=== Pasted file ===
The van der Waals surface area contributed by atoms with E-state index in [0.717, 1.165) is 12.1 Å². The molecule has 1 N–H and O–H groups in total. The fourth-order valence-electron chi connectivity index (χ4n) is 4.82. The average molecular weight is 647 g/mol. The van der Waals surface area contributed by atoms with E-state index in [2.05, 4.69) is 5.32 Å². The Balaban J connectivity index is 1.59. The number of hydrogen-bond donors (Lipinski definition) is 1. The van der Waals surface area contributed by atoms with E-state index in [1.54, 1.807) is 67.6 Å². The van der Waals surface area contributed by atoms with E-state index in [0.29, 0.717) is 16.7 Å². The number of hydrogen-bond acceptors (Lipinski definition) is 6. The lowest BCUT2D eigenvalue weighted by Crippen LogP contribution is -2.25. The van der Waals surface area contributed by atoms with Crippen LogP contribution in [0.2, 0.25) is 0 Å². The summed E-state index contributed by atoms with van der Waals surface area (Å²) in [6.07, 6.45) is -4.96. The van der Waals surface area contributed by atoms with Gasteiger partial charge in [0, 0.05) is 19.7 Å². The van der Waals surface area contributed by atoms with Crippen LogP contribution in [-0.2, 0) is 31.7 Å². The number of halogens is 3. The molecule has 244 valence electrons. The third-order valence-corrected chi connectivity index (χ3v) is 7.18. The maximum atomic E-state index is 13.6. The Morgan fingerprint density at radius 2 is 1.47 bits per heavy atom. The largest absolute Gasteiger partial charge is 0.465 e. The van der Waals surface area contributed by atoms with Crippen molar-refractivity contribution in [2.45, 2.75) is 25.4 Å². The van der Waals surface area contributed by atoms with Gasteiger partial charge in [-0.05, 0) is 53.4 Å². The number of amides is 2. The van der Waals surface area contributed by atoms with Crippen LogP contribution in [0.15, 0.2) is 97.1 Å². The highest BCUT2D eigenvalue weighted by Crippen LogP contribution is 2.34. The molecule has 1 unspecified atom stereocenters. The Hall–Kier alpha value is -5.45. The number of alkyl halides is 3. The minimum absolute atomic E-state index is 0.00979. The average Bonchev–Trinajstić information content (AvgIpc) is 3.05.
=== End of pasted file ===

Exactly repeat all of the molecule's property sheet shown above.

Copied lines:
The van der Waals surface area contributed by atoms with E-state index in [0.717, 1.165) is 12.1 Å². The molecule has 1 N–H and O–H groups in total. The fourth-order valence-electron chi connectivity index (χ4n) is 4.82. The average molecular weight is 647 g/mol. The van der Waals surface area contributed by atoms with E-state index in [2.05, 4.69) is 5.32 Å². The Balaban J connectivity index is 1.59. The number of hydrogen-bond donors (Lipinski definition) is 1. The van der Waals surface area contributed by atoms with E-state index in [1.54, 1.807) is 67.6 Å². The van der Waals surface area contributed by atoms with E-state index in [0.29, 0.717) is 16.7 Å². The number of hydrogen-bond acceptors (Lipinski definition) is 6. The lowest BCUT2D eigenvalue weighted by Crippen LogP contribution is -2.25. The van der Waals surface area contributed by atoms with Crippen LogP contribution in [0.2, 0.25) is 0 Å². The summed E-state index contributed by atoms with van der Waals surface area (Å²) in [6.07, 6.45) is -4.96. The van der Waals surface area contributed by atoms with Gasteiger partial charge in [0, 0.05) is 19.7 Å². The van der Waals surface area contributed by atoms with Crippen LogP contribution in [-0.2, 0) is 31.7 Å². The number of halogens is 3. The molecule has 244 valence electrons. The third-order valence-corrected chi connectivity index (χ3v) is 7.18. The maximum atomic E-state index is 13.6. The Morgan fingerprint density at radius 2 is 1.47 bits per heavy atom. The largest absolute Gasteiger partial charge is 0.465 e. The van der Waals surface area contributed by atoms with Crippen molar-refractivity contribution in [2.45, 2.75) is 25.4 Å². The van der Waals surface area contributed by atoms with Gasteiger partial charge in [-0.05, 0) is 53.4 Å². The number of amides is 2. The van der Waals surface area contributed by atoms with Crippen LogP contribution in [0.15, 0.2) is 97.1 Å². The highest BCUT2D eigenvalue weighted by Crippen LogP contribution is 2.34. The molecule has 1 unspecified atom stereocenters. The Hall–Kier alpha value is -5.45. The number of alkyl halides is 3. The minimum absolute atomic E-state index is 0.00979. The average Bonchev–Trinajstić information content (AvgIpc) is 3.05.